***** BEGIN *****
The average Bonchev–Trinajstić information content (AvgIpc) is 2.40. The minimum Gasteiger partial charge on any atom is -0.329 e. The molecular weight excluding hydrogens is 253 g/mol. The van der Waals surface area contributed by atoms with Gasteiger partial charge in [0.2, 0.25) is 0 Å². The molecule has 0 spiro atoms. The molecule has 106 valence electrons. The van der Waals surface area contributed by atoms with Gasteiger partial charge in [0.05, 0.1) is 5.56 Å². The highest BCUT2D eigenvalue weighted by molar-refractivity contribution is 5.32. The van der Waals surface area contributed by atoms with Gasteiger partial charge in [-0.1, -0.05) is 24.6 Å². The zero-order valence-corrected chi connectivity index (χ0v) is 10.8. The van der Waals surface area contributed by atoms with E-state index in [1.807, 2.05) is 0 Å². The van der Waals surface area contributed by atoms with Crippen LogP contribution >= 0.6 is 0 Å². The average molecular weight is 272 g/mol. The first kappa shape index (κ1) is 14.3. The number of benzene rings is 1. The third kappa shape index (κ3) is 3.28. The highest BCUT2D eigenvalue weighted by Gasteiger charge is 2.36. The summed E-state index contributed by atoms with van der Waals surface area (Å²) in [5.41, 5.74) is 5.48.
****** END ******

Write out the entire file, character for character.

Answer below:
The average Bonchev–Trinajstić information content (AvgIpc) is 2.40. The minimum Gasteiger partial charge on any atom is -0.329 e. The molecular weight excluding hydrogens is 253 g/mol. The van der Waals surface area contributed by atoms with Gasteiger partial charge in [0.2, 0.25) is 0 Å². The molecule has 0 spiro atoms. The molecule has 106 valence electrons. The van der Waals surface area contributed by atoms with Gasteiger partial charge in [0.05, 0.1) is 5.56 Å². The highest BCUT2D eigenvalue weighted by molar-refractivity contribution is 5.32. The van der Waals surface area contributed by atoms with Gasteiger partial charge in [-0.1, -0.05) is 24.6 Å². The zero-order valence-corrected chi connectivity index (χ0v) is 10.8. The van der Waals surface area contributed by atoms with E-state index in [1.807, 2.05) is 0 Å². The van der Waals surface area contributed by atoms with Crippen LogP contribution >= 0.6 is 0 Å². The average molecular weight is 272 g/mol. The first kappa shape index (κ1) is 14.3. The number of benzene rings is 1. The third kappa shape index (κ3) is 3.28. The highest BCUT2D eigenvalue weighted by Gasteiger charge is 2.36. The summed E-state index contributed by atoms with van der Waals surface area (Å²) in [5.41, 5.74) is 5.48.